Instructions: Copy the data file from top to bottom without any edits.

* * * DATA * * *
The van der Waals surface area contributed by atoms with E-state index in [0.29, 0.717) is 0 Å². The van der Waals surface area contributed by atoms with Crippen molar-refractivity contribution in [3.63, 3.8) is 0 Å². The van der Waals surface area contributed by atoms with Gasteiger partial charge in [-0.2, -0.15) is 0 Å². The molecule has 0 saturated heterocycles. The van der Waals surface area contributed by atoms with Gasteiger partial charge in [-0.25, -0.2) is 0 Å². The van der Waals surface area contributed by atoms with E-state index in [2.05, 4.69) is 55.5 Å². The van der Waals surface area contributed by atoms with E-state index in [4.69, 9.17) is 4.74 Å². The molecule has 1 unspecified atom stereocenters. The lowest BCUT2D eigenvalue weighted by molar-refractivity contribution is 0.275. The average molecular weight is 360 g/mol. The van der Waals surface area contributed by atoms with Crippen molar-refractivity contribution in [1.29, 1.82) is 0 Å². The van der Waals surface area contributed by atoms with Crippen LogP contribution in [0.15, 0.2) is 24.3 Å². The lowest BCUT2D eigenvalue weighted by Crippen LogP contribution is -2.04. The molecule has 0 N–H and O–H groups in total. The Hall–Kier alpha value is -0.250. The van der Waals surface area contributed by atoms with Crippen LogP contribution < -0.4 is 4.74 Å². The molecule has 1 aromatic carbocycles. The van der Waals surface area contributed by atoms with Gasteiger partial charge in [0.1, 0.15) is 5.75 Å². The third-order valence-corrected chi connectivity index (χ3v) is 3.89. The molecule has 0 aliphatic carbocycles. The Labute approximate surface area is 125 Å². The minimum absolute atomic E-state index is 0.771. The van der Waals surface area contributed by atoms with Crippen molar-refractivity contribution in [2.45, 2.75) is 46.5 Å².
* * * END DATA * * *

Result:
The van der Waals surface area contributed by atoms with E-state index in [0.29, 0.717) is 0 Å². The van der Waals surface area contributed by atoms with Crippen molar-refractivity contribution in [3.63, 3.8) is 0 Å². The van der Waals surface area contributed by atoms with Gasteiger partial charge in [-0.2, -0.15) is 0 Å². The molecule has 0 saturated heterocycles. The van der Waals surface area contributed by atoms with Gasteiger partial charge in [-0.25, -0.2) is 0 Å². The van der Waals surface area contributed by atoms with E-state index in [2.05, 4.69) is 55.5 Å². The van der Waals surface area contributed by atoms with E-state index in [4.69, 9.17) is 4.74 Å². The molecule has 1 unspecified atom stereocenters. The lowest BCUT2D eigenvalue weighted by molar-refractivity contribution is 0.275. The average molecular weight is 360 g/mol. The van der Waals surface area contributed by atoms with Crippen molar-refractivity contribution in [1.29, 1.82) is 0 Å². The van der Waals surface area contributed by atoms with Crippen LogP contribution in [0.15, 0.2) is 24.3 Å². The lowest BCUT2D eigenvalue weighted by Crippen LogP contribution is -2.04. The molecule has 0 N–H and O–H groups in total. The Hall–Kier alpha value is -0.250. The van der Waals surface area contributed by atoms with Crippen LogP contribution < -0.4 is 4.74 Å². The molecule has 1 aromatic carbocycles. The van der Waals surface area contributed by atoms with Gasteiger partial charge in [0.1, 0.15) is 5.75 Å². The third-order valence-corrected chi connectivity index (χ3v) is 3.89. The molecule has 0 aliphatic carbocycles. The Labute approximate surface area is 125 Å². The minimum absolute atomic E-state index is 0.771. The van der Waals surface area contributed by atoms with Crippen molar-refractivity contribution in [2.45, 2.75) is 46.5 Å².